Proposed legislation, which aims to give Tusla greater enforcement powers in its regulation of Early Years (EY) and School Age Care (SAC) settings, was approved for drafting by Government last week. Under The Heads and General Scheme of the Child Care (Amendment) Bill 2023, Tusla will be able to immediately close unregistered EY and SAC services, temporarily suspend registered services where there are concerns about significant risk to children, and share information on enforcement action with parents. The Bill will also place some additional enforcement measures on a legislative footing and introduce a “Fit Person” regulation. This draft Bill is the result of a broader review of the Child Care Act 1991, which is the primary piece of legislation regulating child care and child protection policy in Ireland.
In addition to the revision of the regulation of the Early Years sector, the Bill also aims to better reflect changes in child welfare and protection services in Ireland in the 30 years since enactment of the 1991 Act, as well as capture current legislative, policy and practice developments.
This landmark Bill has been sent by the Minister for Children, Equality, Disability, Integration and Youth, Roderic O’Gorman TD, for pre-legislative scrutiny to the Joint Oireachtas Committee on Children, Disability, Equality, and Integration. Early Childhood Ireland has been invited to appear before the Committee next month.
For the EY and SAC sector, the legislation proposes the following:
First, it allows the Minister for Children, after consultation with the Minister for Education and the Minister for Housing, Local Government and Heritage, to make regulations for the purpose of securing the health, safety and welfare, and promoting the development of children attending Early Years services.
Early Years and School Age Care settings
- “Early Years” services will include both pre-school and school age services.
- School Age Care staff and registered providers will be mandated persons under the Children First Act.
- Garda vetting of childminders and other adults in the childminder’s household will be introduced.
- It provides a definition of a “childminding service”.
- The Bill allows for the phased introduction of childminder specific regulations and for a transitional period of three years within which childminders may register with Tusla, from the date that the regulations commence.
- Following the expiry of the transitional arrangements, childminding services will need to have either transferred to the new arrangements for childminders or, if they wish to remain registered under their existing arrangements, will operate and be classified as a single person operator of an Early Years service and not as a childminder.
- “Fit person”: It allows the Minister for Children to make “fit person” regulations. The regulations will allow Tusla to assess the suitability of a person to become a registered provider, or any person involved in the management of Early Years and School Age Care settings.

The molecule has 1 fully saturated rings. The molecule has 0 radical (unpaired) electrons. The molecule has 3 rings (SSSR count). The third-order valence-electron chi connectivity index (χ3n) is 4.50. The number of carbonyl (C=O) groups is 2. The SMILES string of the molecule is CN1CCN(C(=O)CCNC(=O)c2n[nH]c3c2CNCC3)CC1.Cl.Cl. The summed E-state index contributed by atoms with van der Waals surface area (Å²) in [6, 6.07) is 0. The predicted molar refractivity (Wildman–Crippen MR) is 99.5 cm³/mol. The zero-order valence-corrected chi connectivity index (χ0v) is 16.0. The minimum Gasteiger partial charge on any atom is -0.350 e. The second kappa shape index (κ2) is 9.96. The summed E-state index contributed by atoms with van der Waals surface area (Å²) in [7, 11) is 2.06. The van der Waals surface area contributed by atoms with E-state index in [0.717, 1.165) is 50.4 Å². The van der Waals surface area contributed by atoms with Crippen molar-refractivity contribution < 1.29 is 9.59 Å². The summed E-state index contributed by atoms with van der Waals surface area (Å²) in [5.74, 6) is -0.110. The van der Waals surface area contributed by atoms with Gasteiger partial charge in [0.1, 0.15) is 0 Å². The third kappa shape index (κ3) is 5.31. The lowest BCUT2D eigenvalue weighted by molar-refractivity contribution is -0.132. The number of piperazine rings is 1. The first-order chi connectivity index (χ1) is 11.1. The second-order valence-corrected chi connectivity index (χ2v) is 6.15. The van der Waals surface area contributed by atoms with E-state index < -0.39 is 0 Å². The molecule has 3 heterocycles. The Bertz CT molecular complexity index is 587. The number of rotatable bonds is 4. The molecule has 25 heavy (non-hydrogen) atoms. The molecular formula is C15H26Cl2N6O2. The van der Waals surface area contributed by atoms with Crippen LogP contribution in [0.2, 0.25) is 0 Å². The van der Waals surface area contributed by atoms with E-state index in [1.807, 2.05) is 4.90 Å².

Tusla will be allowed to refuse registration to an applicant or remove a service provider/manager where it considers the person unfit to provide EY and SAC services.
- Single register: A single register for all Early Years services and school age services will be established.
- Notices and Court Orders:
- Tusla can seek a Court Order for the closure of an unregistered service.
- Tusla may suspend the registration of a registered provider where it has reason to believe that the continued provision of the service poses grave and / or immediate risk to the health, safety and wellbeing of children in the service. If the service continues to operate while suspended, Tusla can apply to the court for a closure order.
- The legislation puts the issuing of immediate action notices and improvement notices on a legislative basis, thus strengthening Tusla’s ability to enforce them.
- Where an immediate action order or an improvement order is issued by the Court, and the registered provider fails to comply with such order, Tusla may take such non-compliance into account in any decision to suspend a registration, attach a condition to a registration, refuse a registration, or remove a registered provider from the register.
- Tusla’s ability to gather evidence to build a case for prosecution and / or to seek a closure order through the Courts will be enhanced, e.g. a warrant may be issued for multiple entries to a premises.
- Tusla will be allowed to publish notices in relation to removals from the register or attachment of conditions to registration. Service providers will also be obliged to share this information with affected parties. Should a service provider refuse to inform parents/guardians, Tusla can obtain the contact details of affected parties and contact them directly.
- In consideration of the application for a Court Order, the legislation provides for the Courts to take into account the best interests of the children attending the service.
- Expired registration: The Bill provides for the removal of a registered provider from the register at the expiration of their period of registration, in circumstances where the registered provider fails to submit an application for renewal of registration.
- Appeals: the legislation allows the service provider to appeal the suspension.
Early Childhood Ireland will continue to monitor this legislation as it goes through pre-legislative scrutiny in the Oireachtas Committee and beyond. If you have any questions regarding this legislation or any of our work, please contact our policy team.